When I learned anharmonic model of crystal, I read that considering anharmonic oscillations and Boltzmann distribution for the "atoms" of crystal we can get the dependence of distance between the "atoms" from a temperature as

$$ \langle r \rangle = r_{0} + \alpha T. $$

As I understood the words below, it's like

$$ \langle r \rangle = \frac{\int \limits_{0}^{\infty}re^{-\frac{U}{kT}}dr}{\int \limits_{0}^{\infty}e^{-\frac{U}{kT}}dr} \approx \frac{\int \limits_{0}^{\infty}re^{-\frac{U_{0} + a(r - r_{0})^{2} + b(r - r_{0})^{3} }{kT}}dr}{\int \limits_{0}^{\infty}e^{-\frac{U_{0} + a(r - r_{0})^{2} + b(r - r_{0})^{3} }{kT}}dr} = |x = r - r_{0}| = \frac{\int \limits_{0}^{\infty}(x + r_{0})e^{-\frac{ax^{2} + bx^{3}}{kT}}dr}{\int \limits_{0}^{\infty}e^{-\frac{ax^{2} + bx^{3}}{kT}}dr}, $$

and then - $$ \langle r \rangle \approx r_{0} + \frac{\int \limits_{0}^{\infty}xe^{-\frac{ax^{2} + bx^{3}}{kT}}dr}{\int \limits_{0}^{\infty}e^{-\frac{ax^{2} + bx^{3}}{kT}}dr}. $$

What can I do on the next step?

  • $\begingroup$ Ron's answer is fine, and knowing how to do that integral yourself is impressive and useful; but an easier way would be to look at a table of integrals. Even I'm the age of Mathematica, there is no substitute for Gradshteyn & Rhyzik. I'm certain G&R contains this integral. $\endgroup$ – Colin K May 18 '12 at 2:26
  • $\begingroup$ @ColinK: Did you check? I don't think so. Anything in G&R will be in Mathematica, and there are things not in either. But here, there is no analytic form here, it has an essential singularity at $b=0$, so no (non-asymptotic) power series. There is no chance that it is in a table of integrals. $\endgroup$ – Ron Maimon Jun 14 '12 at 0:06

You expand the top and bottom integral in a power series in b, and keep the lowest order term in $b$:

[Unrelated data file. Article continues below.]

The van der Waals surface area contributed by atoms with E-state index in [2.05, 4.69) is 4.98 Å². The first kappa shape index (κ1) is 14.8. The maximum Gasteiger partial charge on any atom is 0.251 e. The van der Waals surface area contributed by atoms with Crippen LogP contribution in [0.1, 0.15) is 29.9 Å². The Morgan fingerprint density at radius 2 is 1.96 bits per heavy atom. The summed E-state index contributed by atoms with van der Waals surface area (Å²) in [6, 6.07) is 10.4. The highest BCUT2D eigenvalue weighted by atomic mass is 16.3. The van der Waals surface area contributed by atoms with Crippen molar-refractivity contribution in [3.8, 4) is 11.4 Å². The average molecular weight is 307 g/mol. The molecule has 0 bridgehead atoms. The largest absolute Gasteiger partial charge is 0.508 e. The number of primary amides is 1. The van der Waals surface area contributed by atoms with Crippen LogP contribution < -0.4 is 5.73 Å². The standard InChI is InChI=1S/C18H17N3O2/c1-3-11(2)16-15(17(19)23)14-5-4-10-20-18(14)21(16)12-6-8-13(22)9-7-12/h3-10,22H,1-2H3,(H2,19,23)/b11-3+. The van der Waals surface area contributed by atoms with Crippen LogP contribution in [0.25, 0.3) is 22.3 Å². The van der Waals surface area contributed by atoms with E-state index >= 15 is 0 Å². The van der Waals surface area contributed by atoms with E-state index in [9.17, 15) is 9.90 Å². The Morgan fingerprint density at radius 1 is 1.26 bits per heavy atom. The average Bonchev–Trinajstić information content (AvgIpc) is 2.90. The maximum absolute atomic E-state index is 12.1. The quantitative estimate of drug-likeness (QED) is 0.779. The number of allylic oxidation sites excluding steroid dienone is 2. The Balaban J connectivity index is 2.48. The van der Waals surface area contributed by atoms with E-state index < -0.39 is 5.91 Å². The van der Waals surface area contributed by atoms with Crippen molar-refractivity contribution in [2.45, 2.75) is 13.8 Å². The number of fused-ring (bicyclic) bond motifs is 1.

For the top integral:

$$ \int x e^{-ax^2} (1 + bx^3) = b\int x^4 e^{-ax^2} = b {d^2\over da^2} \int e^{-ax^2} = b{d^2\over da^2} \sqrt{\pi\over a} = -\sqrt{\pi\over a} {3b\over 4a^2} $$

For the bottom integral

$$ \int e^{-ax^2} (1 + b x^3) = \sqrt{\pi \over a} $$

So the quotient is

$$ {3b\over 4a^2}$$

The coefficients $a$ and $b$ absorb the $kT$ on the bottom in your expression, so replace $a$ by $a\over kT$ and b by $b\over kT$. The above becomes:

$$ kT {3b\over 4a^2} $$

and it is linearly proportional to T, as you expected.

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  • $\begingroup$ Thank you! But you considered that limits of integration are from -infinity to infinity. Is that correctly? Can r be negative? $\endgroup$ – user8817 May 18 '12 at 0:17
  • $\begingroup$ @Maxim_Ovchinnikov: Yeah, the limits are as you gave them, $-\infty$ to $\infty$, the sign of the correction depends on the sign of b, if the anisotropy goes the wrong way, the material will contract under heat (this will never happen for the potentials of pure atomic repulsion, because the anisotropy makes the force curvature weaker as you go out and stronger as you go in from the minimum, because the force blows up very strongly as the molecules start to overlap each other). $\endgroup$ – Ron Maimon May 18 '12 at 0:34

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